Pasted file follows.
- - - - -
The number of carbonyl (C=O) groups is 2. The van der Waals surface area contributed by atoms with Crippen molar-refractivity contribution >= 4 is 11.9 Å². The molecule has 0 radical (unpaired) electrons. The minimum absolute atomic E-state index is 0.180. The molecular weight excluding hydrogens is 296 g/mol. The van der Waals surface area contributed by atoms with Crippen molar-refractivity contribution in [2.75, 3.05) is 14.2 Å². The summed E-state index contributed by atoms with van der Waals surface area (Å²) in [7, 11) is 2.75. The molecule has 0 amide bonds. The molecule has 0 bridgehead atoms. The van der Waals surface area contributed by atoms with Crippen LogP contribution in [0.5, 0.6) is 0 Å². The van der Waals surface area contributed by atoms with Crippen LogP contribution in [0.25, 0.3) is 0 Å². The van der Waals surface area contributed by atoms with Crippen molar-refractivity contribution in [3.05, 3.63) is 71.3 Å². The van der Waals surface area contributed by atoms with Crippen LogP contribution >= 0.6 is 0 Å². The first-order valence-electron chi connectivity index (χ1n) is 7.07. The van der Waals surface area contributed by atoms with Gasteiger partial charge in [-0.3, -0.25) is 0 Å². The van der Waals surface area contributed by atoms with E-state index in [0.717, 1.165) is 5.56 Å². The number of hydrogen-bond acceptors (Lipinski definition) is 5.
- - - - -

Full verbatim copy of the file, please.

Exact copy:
The number of carbonyl (C=O) groups is 2. The van der Waals surface area contributed by atoms with Crippen molar-refractivity contribution >= 4 is 11.9 Å². The molecule has 0 radical (unpaired) electrons. The minimum absolute atomic E-state index is 0.180. The molecular weight excluding hydrogens is 296 g/mol. The van der Waals surface area contributed by atoms with Crippen molar-refractivity contribution in [2.75, 3.05) is 14.2 Å². The summed E-state index contributed by atoms with van der Waals surface area (Å²) in [7, 11) is 2.75. The molecule has 0 amide bonds. The molecule has 0 bridgehead atoms. The van der Waals surface area contributed by atoms with Crippen LogP contribution in [0.5, 0.6) is 0 Å². The van der Waals surface area contributed by atoms with Crippen LogP contribution in [0.25, 0.3) is 0 Å². The van der Waals surface area contributed by atoms with Crippen molar-refractivity contribution in [3.05, 3.63) is 71.3 Å². The van der Waals surface area contributed by atoms with Crippen LogP contribution >= 0.6 is 0 Å². The first-order valence-electron chi connectivity index (χ1n) is 7.07. The van der Waals surface area contributed by atoms with Gasteiger partial charge in [-0.3, -0.25) is 0 Å². The van der Waals surface area contributed by atoms with E-state index in [0.717, 1.165) is 5.56 Å². The number of hydrogen-bond acceptors (Lipinski definition) is 5.